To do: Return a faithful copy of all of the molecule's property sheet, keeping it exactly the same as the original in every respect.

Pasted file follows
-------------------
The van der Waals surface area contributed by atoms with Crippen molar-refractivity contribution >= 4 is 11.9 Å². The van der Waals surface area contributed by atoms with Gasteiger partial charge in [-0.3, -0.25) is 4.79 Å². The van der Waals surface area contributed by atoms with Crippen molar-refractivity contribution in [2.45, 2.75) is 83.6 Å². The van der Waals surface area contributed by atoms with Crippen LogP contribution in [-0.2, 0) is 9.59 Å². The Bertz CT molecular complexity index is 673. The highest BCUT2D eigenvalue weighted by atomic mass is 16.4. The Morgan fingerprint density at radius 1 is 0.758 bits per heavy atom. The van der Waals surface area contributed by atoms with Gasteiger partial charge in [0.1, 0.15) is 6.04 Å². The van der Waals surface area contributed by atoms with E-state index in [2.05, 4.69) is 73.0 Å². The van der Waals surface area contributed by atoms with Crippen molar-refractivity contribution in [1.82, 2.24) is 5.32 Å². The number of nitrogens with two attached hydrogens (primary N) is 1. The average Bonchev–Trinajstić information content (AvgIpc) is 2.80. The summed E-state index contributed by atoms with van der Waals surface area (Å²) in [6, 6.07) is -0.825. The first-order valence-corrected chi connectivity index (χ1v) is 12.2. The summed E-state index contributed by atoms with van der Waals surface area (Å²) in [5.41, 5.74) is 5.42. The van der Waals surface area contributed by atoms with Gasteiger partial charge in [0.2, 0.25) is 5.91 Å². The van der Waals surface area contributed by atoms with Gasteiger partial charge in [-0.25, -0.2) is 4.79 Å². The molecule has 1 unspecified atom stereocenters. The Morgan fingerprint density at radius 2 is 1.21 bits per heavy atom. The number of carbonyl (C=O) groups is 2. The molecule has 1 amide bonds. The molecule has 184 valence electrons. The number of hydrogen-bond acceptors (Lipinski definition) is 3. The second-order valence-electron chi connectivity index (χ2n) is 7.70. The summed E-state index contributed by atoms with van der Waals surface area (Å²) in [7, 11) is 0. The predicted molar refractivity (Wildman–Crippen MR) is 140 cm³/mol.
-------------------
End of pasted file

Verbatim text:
The van der Waals surface area contributed by atoms with Crippen molar-refractivity contribution >= 4 is 11.9 Å². The van der Waals surface area contributed by atoms with Gasteiger partial charge in [-0.3, -0.25) is 4.79 Å². The van der Waals surface area contributed by atoms with Crippen molar-refractivity contribution in [2.45, 2.75) is 83.6 Å². The van der Waals surface area contributed by atoms with Crippen LogP contribution in [-0.2, 0) is 9.59 Å². The Bertz CT molecular complexity index is 673. The highest BCUT2D eigenvalue weighted by atomic mass is 16.4. The Morgan fingerprint density at radius 1 is 0.758 bits per heavy atom. The van der Waals surface area contributed by atoms with Gasteiger partial charge in [0.1, 0.15) is 6.04 Å². The van der Waals surface area contributed by atoms with E-state index in [2.05, 4.69) is 73.0 Å². The van der Waals surface area contributed by atoms with Crippen molar-refractivity contribution in [1.82, 2.24) is 5.32 Å². The number of nitrogens with two attached hydrogens (primary N) is 1. The average Bonchev–Trinajstić information content (AvgIpc) is 2.80. The summed E-state index contributed by atoms with van der Waals surface area (Å²) in [6, 6.07) is -0.825. The first-order valence-corrected chi connectivity index (χ1v) is 12.2. The summed E-state index contributed by atoms with van der Waals surface area (Å²) in [5.41, 5.74) is 5.42. The van der Waals surface area contributed by atoms with Gasteiger partial charge in [0.2, 0.25) is 5.91 Å². The van der Waals surface area contributed by atoms with Gasteiger partial charge in [-0.25, -0.2) is 4.79 Å². The molecule has 1 unspecified atom stereocenters. The Morgan fingerprint density at radius 2 is 1.21 bits per heavy atom. The number of carbonyl (C=O) groups is 2. The molecule has 1 amide bonds. The molecule has 184 valence electrons. The number of hydrogen-bond acceptors (Lipinski definition) is 3. The second-order valence-electron chi connectivity index (χ2n) is 7.70. The summed E-state index contributed by atoms with van der Waals surface area (Å²) in [7, 11) is 0. The predicted molar refractivity (Wildman–Crippen MR) is 140 cm³/mol.